August 15, 2022

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Small shrinks ERA with six scoreless innings

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Small allows one hit in six scoreless innings (April 16)
Ethan Small shrunk his ERA with six scoreless innings, striking out seven while allowing one hit and three walks for Triple-A Nashville in its 10-0 win.

Through three starts this season, the Brewers’ No. 7 prospect has a 0.68 ERA with 18 strikeouts to seven walks and five hits allowed in 13 1/3 innings.

Small’s strong start to the year comes as no surprise, as he had a 1.98 ERA and 92 K’s over 77 1/3 innings in 2021 and a 0.86 ERA with 36 strikeouts to four walks in 21 innings in 2019. — Nick Trujillo

Valerio’s four-hit night keeps Biloxi perfect (April 14)
Already off to a solid start, Felix Valerio took things to another level for Double-A Biloxi. The No. 11 Brewers prospect capped his fifth career four-hit game with a long solo home run to lead the Shuckers to an 8-1 win.

Valerio singled in each of his first three at-bats and scored twice before unloading on his third long ball in six games. The performance lifted his slash line in the early going to .417/.500/.833 with four extra-base hits, eight runs and six RBIs in 24 at-bats.

Signed as an international free agent in 2018, Valerio put together an impressive first full-season campaign in 2021. The 21-year-old batted .290/.401/.468 with 51 extra-base hits, 90 runs, 79 RBIs and 31 stolen bases in 114 games with Single-A Carolina and High-A Wisconsin. His 37 doubles were tied for second in the Minors. — Michael Avallone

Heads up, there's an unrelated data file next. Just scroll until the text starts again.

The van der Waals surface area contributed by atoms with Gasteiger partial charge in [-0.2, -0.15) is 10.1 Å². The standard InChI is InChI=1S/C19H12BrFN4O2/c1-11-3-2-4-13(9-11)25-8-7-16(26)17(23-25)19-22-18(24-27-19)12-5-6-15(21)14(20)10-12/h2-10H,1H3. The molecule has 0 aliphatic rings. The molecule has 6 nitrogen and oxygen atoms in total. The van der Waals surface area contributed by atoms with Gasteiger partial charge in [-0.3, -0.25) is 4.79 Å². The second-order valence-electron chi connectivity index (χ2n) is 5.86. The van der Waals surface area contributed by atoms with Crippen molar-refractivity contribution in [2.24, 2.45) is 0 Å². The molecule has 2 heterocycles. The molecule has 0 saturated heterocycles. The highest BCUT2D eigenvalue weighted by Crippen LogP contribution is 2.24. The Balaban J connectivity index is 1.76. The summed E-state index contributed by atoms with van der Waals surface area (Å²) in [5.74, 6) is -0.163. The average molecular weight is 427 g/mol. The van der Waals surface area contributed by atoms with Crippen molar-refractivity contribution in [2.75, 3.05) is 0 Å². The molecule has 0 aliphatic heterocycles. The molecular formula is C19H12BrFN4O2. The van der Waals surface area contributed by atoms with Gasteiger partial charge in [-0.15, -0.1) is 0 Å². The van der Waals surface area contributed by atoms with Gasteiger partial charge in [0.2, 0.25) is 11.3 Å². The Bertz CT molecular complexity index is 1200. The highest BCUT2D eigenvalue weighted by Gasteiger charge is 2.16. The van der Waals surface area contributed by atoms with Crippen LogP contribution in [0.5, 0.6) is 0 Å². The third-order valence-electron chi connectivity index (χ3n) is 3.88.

Turang starts … in center? (April 10)
The lineup posted Sunday morning at Triple-A Nashville contained a twist: Brice Turang, center fielder.

Turang, the Brewers’ No. 4 prospect per MLB Pipeline, is a Major League-ready shortstop, but Milwaukee loves to expand players’ defensive versatility whenever possible to expand their options as a potential call-up draws closer. That day is coming for Turang, who is just 22 years old, but who has already gained experience at the Triple-A level last year during the second half and has played extensively with Major Leaguers in Spring Training games over the years. In a discussion with Sounds broadcaster Jeff Hem for the team’s pregame radio show, manager Rick Sweet said the plan called for Turang to play center field once a week or so.

“He is a shortstop,” Sweet said. “I don’t want anyone to think he’s not a shortstop.” — Adam McCalvy

Valerio powers Double-A Biloxi’s season-opening win (April 9)
Brewers’ No. 11 prospect Felix Valerio stands 5-foot-7 and models his game after Astros second baseman Jose Altuve, and like Altuve, he packs a punch. On Opening Day for the Shuckers on Friday, Valerio’s two-run home run in the top of the 11th inning powered a wild 13-12 win in Pensacola that featured five ties and six lead changes.

Valerio is among a slew of Top 30 Brewers prospects who began the season with Biloxi, a list that includes three of the team’s Top 10 players on MLB Pipeline’s list of Milwaukee’s top prospects and nine Top 30 prospects in all: Joey Wiemer (No. 2), Garrett Mitchell (No. 3), Freddy Zamora (No. 10), Valerio, Korry Howell (No. 17), Abner Uribe ( No. 20), Taylor Floyd (No. 24), Victor Castaneda (No. 26) and Gabe Holt (No. 28). Of the hitters in that group, Valerio’s 60-grade hit tool is tops. That matches top prospect Sal Frelick and No. 6 prospect Tyler Black for the top score in the system.

Last season between Single-A Carolina and High-A Wisconsin, Valerio slashed .290/.401/.468 with 11 homers and 79 RBIs.